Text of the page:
Love’s Humility & Dirt Roots Producing Stock Car Success


Jesse Love won his first NASCAR Xfinity Series race Saturday at Talladega Superspeedway. (Rusty Jarrett/Nigel Kinrade Photography)

TALLADEGA, Ala. – It was impossible not to be happy for a jubilant Jesse Love as he celebrated amid a backdrop of fans Saturday evening at Talladega Superspeedway.

Love’s victory in the Ag-Pro 300 – his first in just nine NASCAR Xfinity Series starts – came with a bit of redemption, after he lost an almost surefire win at Atlanta (Ga.) Motor Speedway in February when he ran out of fuel on the race-deciding overtime restart.

Late in the going at the largest track on the NASCAR circuit, Love again found himself having to stretch his fuel longer than anyone else, with double overtime making things that much more precarious for the driver of the No. 2 Whelen Aerospace Technologies Chevrolet Camaro.

This time, however, Love was able to make it to the finish line, fending off all comers in a thrilling finish that saw him battle Brennan Poole off the final corner before taking the checkered flag ahead of a four-wide scrum for second.

It was a moment of validation for the 19-year-old from Menlo Park, Calif., who stepped up to the Xfinity Series level this season with Richard Childress Racing and Chevrolet after years of being touted as arguably the top prospect in Toyota’s long-heralded driver development program.

“We knew our cars were capable of this [kind of performance], but I’d still say we started the season off quite a bit better than I thought I was going to, just because of being a rookie and not having the experience that a lot of these guys do,” admitted Love after the race. “I figured [drafting] speedways were going to be my worst aspect, just because of that, but our cars and ECR Engines have been super-fast and [teammate] Austin Hill and I have really worked well together.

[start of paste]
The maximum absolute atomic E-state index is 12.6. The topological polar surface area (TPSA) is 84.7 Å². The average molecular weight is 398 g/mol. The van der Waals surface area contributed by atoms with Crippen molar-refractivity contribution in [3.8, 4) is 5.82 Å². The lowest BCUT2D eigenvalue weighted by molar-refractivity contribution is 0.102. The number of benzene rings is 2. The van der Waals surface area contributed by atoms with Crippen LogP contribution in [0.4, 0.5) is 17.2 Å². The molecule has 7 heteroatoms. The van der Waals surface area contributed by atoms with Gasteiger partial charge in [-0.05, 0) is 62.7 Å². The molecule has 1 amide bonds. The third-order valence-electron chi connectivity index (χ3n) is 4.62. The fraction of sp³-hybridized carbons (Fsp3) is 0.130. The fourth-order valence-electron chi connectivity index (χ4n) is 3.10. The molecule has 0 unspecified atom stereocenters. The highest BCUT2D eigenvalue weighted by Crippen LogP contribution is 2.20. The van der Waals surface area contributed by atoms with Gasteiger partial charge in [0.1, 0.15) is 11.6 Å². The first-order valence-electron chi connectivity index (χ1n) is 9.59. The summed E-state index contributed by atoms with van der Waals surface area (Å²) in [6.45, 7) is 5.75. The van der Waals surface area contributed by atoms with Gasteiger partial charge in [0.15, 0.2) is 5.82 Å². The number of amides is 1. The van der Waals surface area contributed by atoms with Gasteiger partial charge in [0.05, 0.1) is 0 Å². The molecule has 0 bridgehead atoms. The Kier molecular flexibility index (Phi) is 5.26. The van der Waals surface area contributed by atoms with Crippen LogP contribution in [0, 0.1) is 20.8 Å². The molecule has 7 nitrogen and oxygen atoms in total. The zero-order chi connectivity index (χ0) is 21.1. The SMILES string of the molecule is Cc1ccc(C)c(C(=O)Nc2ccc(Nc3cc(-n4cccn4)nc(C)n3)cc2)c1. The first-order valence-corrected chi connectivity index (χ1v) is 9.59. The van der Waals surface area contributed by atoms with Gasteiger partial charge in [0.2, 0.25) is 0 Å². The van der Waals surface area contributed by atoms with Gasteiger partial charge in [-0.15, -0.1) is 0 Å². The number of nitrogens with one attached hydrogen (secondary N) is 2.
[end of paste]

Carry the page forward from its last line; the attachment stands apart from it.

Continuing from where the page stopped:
“A lot of factors go into this, and I’m grateful it all worked out,” he added. “We wanted to win, and now we have, and that’s a really special feeling for this whole team.”

Despite the thrill of 10 victory celebrations last year en route to a runaway ARCA Menards Series championship, Love’s moment in the spotlight this time came with an expanded sense of gratitude.

For those who have known him since his earliest days in asphalt midgets and junior late models, it’s not that Love hasn’t always been appreciative of his path in motorsports, but that he’s reached an understanding quickly of how difficult it is to succeed in one of NASCAR’s three national series.